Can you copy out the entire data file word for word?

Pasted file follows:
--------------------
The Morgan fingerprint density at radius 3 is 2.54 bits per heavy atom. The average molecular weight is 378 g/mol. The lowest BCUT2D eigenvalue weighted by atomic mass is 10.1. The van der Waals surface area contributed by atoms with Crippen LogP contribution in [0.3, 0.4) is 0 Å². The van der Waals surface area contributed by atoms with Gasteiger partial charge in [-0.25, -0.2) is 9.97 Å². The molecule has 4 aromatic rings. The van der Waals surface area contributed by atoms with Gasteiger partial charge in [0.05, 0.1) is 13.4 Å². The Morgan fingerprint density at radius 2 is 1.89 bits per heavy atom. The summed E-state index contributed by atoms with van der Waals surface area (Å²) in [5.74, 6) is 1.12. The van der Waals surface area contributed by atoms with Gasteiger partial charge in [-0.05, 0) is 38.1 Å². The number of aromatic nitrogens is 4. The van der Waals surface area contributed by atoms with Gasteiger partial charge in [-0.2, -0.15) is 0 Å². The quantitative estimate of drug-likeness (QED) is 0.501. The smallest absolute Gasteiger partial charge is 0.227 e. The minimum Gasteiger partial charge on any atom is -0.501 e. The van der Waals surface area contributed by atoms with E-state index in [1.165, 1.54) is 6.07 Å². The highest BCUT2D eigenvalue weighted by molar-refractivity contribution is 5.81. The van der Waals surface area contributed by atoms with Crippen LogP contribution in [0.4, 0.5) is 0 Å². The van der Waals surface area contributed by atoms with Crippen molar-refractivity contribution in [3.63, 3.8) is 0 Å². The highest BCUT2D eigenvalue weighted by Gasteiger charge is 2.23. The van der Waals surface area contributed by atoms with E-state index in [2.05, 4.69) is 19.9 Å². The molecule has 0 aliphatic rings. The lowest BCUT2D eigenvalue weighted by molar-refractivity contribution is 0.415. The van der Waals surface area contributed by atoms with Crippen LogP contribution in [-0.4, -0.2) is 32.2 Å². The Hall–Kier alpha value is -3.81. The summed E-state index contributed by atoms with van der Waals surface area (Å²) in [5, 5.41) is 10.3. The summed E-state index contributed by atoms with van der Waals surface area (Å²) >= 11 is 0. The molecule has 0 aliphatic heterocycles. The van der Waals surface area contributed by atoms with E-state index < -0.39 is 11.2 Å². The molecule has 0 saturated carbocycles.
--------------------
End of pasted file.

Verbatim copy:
The Morgan fingerprint density at radius 3 is 2.54 bits per heavy atom. The average molecular weight is 378 g/mol. The lowest BCUT2D eigenvalue weighted by atomic mass is 10.1. The van der Waals surface area contributed by atoms with Crippen LogP contribution in [0.3, 0.4) is 0 Å². The van der Waals surface area contributed by atoms with Gasteiger partial charge in [-0.25, -0.2) is 9.97 Å². The molecule has 4 aromatic rings. The van der Waals surface area contributed by atoms with Gasteiger partial charge in [0.05, 0.1) is 13.4 Å². The Morgan fingerprint density at radius 2 is 1.89 bits per heavy atom. The summed E-state index contributed by atoms with van der Waals surface area (Å²) in [5.74, 6) is 1.12. The van der Waals surface area contributed by atoms with Gasteiger partial charge in [-0.05, 0) is 38.1 Å². The number of aromatic nitrogens is 4. The van der Waals surface area contributed by atoms with Gasteiger partial charge in [-0.2, -0.15) is 0 Å². The quantitative estimate of drug-likeness (QED) is 0.501. The smallest absolute Gasteiger partial charge is 0.227 e. The minimum Gasteiger partial charge on any atom is -0.501 e. The van der Waals surface area contributed by atoms with E-state index in [1.165, 1.54) is 6.07 Å². The highest BCUT2D eigenvalue weighted by molar-refractivity contribution is 5.81. The van der Waals surface area contributed by atoms with Crippen LogP contribution in [0.4, 0.5) is 0 Å². The van der Waals surface area contributed by atoms with Crippen molar-refractivity contribution in [3.63, 3.8) is 0 Å². The highest BCUT2D eigenvalue weighted by Gasteiger charge is 2.23. The van der Waals surface area contributed by atoms with E-state index in [2.05, 4.69) is 19.9 Å². The molecule has 0 aliphatic rings. The lowest BCUT2D eigenvalue weighted by molar-refractivity contribution is 0.415. The van der Waals surface area contributed by atoms with Crippen LogP contribution in [-0.4, -0.2) is 32.2 Å². The Hall–Kier alpha value is -3.81. The summed E-state index contributed by atoms with van der Waals surface area (Å²) in [5, 5.41) is 10.3. The summed E-state index contributed by atoms with van der Waals surface area (Å²) >= 11 is 0. The molecule has 0 aliphatic heterocycles. The van der Waals surface area contributed by atoms with E-state index < -0.39 is 11.2 Å². The molecule has 0 saturated carbocycles.